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Welsh businesses ahead of curve when it comes to digital making a difference

Welsh businesses are a step ahead of most of the UK when it comes to implementing digital changes that make their workplace better, according to a recent survey from KPMG UK.

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The survey, which questioned more than 1,000 UK employees about digital transformation, found that London based staff were most positive on the subject, with 78% saying that digital changes had made their workplace more efficient.



Encouragingly Wales was only just behind, with 74% of workers feeling the same. Meanwhile the survey found that an average of 71% of workers in the North and South of England had seen benefits from a digital transformation, with that figure being just 70% for the Midlands.

Overall the survey indicated that the UK is taking the need for digital seriously says Lisa Heneghan, Chief Digital Officer at KPMG:

“Businesses are making excellent ground in adopting digital technologies that are helping them to improve efficiency, productivity and output.

“Fewer than one in ten people across the UK thought that digital transformation hadn’t had any impact on efficiency which is encouraging. It shows that the vast majority of firms are implementing and nurturing these systems well.”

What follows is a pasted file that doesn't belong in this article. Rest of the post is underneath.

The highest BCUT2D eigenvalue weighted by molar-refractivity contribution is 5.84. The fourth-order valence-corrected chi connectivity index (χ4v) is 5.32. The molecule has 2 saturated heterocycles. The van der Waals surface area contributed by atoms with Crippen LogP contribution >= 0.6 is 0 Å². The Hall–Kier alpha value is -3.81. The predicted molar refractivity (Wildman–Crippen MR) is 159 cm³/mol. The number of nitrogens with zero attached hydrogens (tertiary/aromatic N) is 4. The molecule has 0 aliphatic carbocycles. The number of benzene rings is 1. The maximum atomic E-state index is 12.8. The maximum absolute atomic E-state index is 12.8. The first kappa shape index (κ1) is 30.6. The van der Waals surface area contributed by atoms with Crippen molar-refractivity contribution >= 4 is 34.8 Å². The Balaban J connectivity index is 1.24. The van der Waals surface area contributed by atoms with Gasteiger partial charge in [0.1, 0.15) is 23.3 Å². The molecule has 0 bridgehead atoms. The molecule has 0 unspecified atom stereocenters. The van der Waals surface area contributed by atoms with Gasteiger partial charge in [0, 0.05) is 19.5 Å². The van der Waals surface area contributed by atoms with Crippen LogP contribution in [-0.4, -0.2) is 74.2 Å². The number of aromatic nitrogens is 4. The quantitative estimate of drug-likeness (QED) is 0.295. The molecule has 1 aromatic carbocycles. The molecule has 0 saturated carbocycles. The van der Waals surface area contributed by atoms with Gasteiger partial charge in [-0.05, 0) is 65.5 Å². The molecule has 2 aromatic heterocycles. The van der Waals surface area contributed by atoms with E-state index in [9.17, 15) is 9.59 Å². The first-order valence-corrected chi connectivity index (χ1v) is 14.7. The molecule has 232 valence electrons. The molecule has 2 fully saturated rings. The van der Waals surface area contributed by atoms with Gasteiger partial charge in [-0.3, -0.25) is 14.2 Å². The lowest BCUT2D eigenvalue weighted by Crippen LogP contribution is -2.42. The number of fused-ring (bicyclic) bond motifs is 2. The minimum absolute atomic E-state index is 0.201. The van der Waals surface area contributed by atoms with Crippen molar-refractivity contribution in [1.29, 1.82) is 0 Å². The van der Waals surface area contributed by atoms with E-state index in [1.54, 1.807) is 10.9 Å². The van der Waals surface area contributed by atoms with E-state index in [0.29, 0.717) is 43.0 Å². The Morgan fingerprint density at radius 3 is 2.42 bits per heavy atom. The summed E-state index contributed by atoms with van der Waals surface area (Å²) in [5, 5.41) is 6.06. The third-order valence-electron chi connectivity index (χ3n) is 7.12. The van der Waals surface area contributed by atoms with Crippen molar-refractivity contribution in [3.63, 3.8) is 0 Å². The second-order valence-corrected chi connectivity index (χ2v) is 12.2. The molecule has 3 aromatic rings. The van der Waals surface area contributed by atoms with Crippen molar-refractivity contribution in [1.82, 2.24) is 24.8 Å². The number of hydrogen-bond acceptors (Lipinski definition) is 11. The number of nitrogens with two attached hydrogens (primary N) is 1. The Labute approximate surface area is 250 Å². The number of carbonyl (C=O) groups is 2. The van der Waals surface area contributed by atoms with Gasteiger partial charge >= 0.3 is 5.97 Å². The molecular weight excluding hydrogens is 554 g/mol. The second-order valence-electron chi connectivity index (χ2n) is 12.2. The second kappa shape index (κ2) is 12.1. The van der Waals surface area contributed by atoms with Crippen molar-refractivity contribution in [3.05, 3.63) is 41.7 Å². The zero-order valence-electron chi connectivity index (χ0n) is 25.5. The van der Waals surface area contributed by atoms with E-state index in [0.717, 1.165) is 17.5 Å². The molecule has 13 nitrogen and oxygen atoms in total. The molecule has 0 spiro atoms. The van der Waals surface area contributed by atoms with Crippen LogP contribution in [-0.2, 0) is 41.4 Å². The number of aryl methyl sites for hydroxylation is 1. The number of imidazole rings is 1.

KPMG’s survey also revealed which industries had seen results from digital transformations.

Business and financial services firms were the most successful in reaping the benefits, with 89% of employees in the sector agreeing that embracing these technologies had helped to improve efficiency at their workplace. IT and Telecoms workers were close behind at 87%, followed by construction staff at 76%.

But the retail sector, one of the earliest adopters of digital transformation due to the move towards ecommerce sales, lagged behind, with just 64% of workers believing digital changes had helped with efficiency.

Lisa added:

“Despite being initially ahead of the game in undergoing digital transformations, retail firms still need to embrace new technology to help protect them against the challenges facing traditional bricks and mortar trading.”